Another critical feature of the tar sands conditioning drum according to the invention is the manner in which the axial opening at the discharge end of the drum is subdivided by means of a coaxial grate member into an outer annular opening for discharge of tar sands pulp and an inner axial opening for rejection of oversize. The axial discharge opening containing these separate annuli for rejection of oversize and discharge of tar sands pulp is suitably of substantially the same dimension relative to the overall conditioning drum diameter as the axial opening at the opposite drum end for introduction of tar sands feed. According to the invention, this axial opening is divided by a coaxial grate member which extends longitudinally along the drum axis. Suitably, this coaxial grate member extends both in an outward direction into the discharge passageway bounded by an axial opening defining trunnion affixed to the discharge end of the drum, and inwardly for a small distance into the drum interior as defined by the shell of the drum, with the internal base surface of the drum at its discharge end extending radially from the circular structure defined by the inner end of the coaxial grate member. For the purpose of this application the word "shell" shall mean the external base and external peripheral surface of the drum excluding appurtenances thereto. With this drum construction, the combined tar sands pulp and oversize and pushed upwardly by rotating action of the drum onto the outlet surface defined by the coaxial grate member, the tar sands pulp passes through the grate surface into the outer annular discharge opening and the oversize is retained on the grate surface for rejection out of the inner axial opening bounded by this grate. Furthermore, depending on the distance at which the coaxial grate member is displaced into the drum interior, as defined by its outer shell, the volume of the outer annular opening for pulp discharge is increased by a grated tar sands pulp discharge passageway or reservoir bounded by the coaxial grate member and the internal and external base surfaces of the discharge end of the drum. This reservoir, which functions to receive tar sands pulp passing through the coaxial grate member and thereby minimize the effects of upsets and surging in the drum, preferably also extends for a small distance along the drum periphery by inward displacement of the inner peripheral surface of the drum adjacent to, and in contact with, the drum base surface at its discharge end to form a peripheral cavity bounded by the outer peripheral surface or peripheral portion of the shell of the drum, in fluid communication with the outer annular discharge opening. The coaxial grate member, itself, is suitably a series of parallel bars extending longitudinally along the drum axis and is sized such that the openings in the grid are sufficient to allow ready passage of the tar sands pulp while retaining the oversize, i.e., rocks and tar sand lumps 3/4 inch in diameter and over. Accordingly, it is preferred that the smallest dimension of the openings in the grate member be about 1/2 inch and preferably from 1/2 inch to 3/4 inch. The longitudinal dimension of this grate member will in part depend on the rate at which tar sand is to be processed through the conditioning drum and the rate at which the drum is rotated during processing. Typically, in cases where the drum is rotated at conventional rates - i.e., 10-20% of critical speed where ##EQU1## S being drum radius (ft) -, the longitudinal dimension of the peripheral grate member will be from about 5 to 15% of the length of the conditioning drum taken along its axis. To facilitate rejection of oversize out the inner axial opening, the surface of the coaxial grate member facing the drum axis is preferably overlaid with an advancing scroll in the form of a raised spiral-shaped blade which may be continuous, slotted or a combination of both.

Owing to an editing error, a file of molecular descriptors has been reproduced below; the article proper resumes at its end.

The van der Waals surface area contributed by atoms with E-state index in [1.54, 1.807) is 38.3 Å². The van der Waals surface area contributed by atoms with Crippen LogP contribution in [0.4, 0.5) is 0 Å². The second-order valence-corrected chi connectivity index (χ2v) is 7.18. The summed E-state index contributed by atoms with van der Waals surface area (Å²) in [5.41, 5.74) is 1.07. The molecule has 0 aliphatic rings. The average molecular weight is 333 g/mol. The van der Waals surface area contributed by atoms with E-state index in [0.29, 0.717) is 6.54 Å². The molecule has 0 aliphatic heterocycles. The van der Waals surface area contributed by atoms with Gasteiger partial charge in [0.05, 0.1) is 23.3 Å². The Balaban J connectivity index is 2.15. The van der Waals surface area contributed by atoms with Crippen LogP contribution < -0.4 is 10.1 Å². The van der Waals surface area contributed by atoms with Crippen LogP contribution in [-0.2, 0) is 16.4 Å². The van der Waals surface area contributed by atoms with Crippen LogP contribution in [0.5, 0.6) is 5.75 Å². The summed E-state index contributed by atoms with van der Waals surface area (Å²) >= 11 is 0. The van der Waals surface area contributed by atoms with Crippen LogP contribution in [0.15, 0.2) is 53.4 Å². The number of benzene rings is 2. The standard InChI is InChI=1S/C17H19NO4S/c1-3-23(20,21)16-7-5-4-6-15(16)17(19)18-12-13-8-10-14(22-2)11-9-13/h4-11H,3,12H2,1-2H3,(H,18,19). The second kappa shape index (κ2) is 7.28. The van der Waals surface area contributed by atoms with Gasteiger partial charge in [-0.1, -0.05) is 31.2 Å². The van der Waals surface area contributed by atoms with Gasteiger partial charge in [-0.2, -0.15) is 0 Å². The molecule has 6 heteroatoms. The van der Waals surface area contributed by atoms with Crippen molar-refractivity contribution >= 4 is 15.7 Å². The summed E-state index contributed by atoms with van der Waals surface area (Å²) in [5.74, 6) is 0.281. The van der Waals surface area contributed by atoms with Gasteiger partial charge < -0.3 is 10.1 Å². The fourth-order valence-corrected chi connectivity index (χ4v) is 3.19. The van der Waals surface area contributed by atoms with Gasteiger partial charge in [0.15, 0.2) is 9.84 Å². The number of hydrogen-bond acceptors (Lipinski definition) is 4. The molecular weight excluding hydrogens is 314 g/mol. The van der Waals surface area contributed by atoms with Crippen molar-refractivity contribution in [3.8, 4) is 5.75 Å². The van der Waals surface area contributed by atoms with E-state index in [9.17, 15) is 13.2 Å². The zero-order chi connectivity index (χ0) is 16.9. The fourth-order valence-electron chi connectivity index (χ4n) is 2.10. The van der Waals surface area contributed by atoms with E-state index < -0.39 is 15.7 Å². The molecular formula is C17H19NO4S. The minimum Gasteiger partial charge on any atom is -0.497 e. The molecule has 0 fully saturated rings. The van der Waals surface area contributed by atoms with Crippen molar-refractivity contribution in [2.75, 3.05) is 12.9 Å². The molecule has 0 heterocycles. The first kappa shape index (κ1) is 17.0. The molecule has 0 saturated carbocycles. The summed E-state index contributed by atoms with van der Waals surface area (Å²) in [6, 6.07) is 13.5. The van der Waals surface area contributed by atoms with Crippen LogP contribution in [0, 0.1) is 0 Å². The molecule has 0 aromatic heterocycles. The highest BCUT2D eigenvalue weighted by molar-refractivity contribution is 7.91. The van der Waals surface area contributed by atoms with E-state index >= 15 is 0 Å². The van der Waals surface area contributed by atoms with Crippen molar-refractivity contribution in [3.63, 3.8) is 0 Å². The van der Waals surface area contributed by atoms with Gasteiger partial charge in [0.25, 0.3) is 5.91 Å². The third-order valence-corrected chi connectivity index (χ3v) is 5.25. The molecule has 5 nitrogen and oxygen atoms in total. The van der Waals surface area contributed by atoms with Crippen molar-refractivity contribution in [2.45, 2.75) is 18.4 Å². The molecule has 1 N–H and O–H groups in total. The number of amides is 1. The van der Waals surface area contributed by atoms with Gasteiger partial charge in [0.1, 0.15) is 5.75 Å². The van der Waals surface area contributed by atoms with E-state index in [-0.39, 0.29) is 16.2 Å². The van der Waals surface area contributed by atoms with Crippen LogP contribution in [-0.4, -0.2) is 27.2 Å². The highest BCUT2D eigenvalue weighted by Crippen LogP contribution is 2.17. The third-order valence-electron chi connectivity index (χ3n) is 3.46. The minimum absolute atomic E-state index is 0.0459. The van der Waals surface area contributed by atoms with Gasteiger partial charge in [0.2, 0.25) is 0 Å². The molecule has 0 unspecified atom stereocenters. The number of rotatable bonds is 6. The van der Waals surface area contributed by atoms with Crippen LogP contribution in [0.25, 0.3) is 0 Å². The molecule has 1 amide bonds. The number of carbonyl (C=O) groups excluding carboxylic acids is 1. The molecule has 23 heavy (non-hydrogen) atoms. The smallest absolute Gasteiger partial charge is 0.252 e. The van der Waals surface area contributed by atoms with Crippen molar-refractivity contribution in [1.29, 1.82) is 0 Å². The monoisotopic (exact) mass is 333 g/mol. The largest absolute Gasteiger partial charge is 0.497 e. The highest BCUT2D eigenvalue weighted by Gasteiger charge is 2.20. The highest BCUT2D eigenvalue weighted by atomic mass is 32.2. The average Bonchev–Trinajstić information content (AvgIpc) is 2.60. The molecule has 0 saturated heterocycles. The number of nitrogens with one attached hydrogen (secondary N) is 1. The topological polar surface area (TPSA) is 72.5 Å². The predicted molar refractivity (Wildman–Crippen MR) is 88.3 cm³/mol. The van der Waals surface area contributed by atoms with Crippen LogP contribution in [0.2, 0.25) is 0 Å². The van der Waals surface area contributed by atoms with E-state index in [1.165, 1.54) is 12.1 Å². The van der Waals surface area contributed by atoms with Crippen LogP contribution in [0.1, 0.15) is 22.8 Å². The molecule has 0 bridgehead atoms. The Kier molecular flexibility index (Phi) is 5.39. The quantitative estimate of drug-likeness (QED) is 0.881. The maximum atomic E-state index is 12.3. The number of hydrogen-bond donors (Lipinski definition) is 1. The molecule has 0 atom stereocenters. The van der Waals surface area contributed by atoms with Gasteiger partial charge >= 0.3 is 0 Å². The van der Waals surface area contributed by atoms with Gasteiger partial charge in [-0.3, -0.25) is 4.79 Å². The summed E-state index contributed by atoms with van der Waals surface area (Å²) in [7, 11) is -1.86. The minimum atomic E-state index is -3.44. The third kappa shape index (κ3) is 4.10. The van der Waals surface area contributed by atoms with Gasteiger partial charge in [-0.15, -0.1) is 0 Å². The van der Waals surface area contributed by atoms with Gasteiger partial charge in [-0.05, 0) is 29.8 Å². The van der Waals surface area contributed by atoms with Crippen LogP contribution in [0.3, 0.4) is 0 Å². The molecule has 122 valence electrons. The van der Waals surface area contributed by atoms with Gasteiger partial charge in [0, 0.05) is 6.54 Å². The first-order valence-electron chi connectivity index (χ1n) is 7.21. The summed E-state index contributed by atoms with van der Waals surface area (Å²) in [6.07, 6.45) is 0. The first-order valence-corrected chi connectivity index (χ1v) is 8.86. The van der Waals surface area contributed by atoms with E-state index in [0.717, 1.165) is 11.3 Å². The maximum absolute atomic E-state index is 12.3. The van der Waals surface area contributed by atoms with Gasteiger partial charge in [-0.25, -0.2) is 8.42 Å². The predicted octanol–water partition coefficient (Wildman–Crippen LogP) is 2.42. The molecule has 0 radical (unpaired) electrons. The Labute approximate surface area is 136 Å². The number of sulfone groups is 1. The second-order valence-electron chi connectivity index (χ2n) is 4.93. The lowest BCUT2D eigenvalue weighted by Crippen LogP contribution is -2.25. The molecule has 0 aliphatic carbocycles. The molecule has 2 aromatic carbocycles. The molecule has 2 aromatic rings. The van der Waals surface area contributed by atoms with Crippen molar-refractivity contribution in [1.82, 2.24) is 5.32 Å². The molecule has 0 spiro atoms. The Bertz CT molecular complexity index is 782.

In a preferred embodiment of the invention, the axial discharge of tar sands pulp is promoted by a supplemental grate discharge, usually in the form of a screen of appropriate sieve size, which makes up the peripheral internal surface of the drum for a given portion of the drum, usually 30% or less of the peripheral surface area of the drum, adjacent to the discharge end of the drum. More preferably, this supplemental grate discharge member or screen also angles upward at the discharge end of the cylindrical conditioning drum to form a portion, e.g., 50%, of the terminating internal base surface of this end of the drum. In this preferred embodiment, the tar sands pulp passing through the grate member delimiting the axial opening for discharge of oversize and the supplemental grate member along the periphery and base of the drum empties into the aforementioned tar sands pulp reservoir and outer annular opening which together form a common passageway for axial discharge of pulp.